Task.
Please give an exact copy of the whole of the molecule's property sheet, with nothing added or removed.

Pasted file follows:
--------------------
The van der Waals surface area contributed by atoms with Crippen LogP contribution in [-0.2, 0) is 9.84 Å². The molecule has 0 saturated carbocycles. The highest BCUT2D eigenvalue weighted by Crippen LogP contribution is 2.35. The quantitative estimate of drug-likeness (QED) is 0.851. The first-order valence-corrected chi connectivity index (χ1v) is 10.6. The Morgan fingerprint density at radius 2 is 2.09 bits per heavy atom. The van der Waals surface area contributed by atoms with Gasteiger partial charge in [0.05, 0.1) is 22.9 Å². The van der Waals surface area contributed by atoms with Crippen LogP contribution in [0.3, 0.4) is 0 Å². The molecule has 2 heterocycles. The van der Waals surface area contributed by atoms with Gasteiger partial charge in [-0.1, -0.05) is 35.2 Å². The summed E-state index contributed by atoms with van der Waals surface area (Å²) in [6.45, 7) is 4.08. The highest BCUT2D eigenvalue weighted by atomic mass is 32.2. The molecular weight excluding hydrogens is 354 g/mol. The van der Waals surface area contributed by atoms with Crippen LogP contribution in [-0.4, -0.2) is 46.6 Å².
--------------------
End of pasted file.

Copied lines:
The van der Waals surface area contributed by atoms with Crippen LogP contribution in [-0.2, 0) is 9.84 Å². The molecule has 0 saturated carbocycles. The highest BCUT2D eigenvalue weighted by Crippen LogP contribution is 2.35. The quantitative estimate of drug-likeness (QED) is 0.851. The first-order valence-corrected chi connectivity index (χ1v) is 10.6. The Morgan fingerprint density at radius 2 is 2.09 bits per heavy atom. The van der Waals surface area contributed by atoms with Gasteiger partial charge in [0.05, 0.1) is 22.9 Å². The van der Waals surface area contributed by atoms with Crippen LogP contribution in [0.3, 0.4) is 0 Å². The molecule has 2 heterocycles. The van der Waals surface area contributed by atoms with Gasteiger partial charge in [-0.1, -0.05) is 35.2 Å². The summed E-state index contributed by atoms with van der Waals surface area (Å²) in [6.45, 7) is 4.08. The highest BCUT2D eigenvalue weighted by atomic mass is 32.2. The molecular weight excluding hydrogens is 354 g/mol. The van der Waals surface area contributed by atoms with Crippen LogP contribution in [-0.4, -0.2) is 46.6 Å².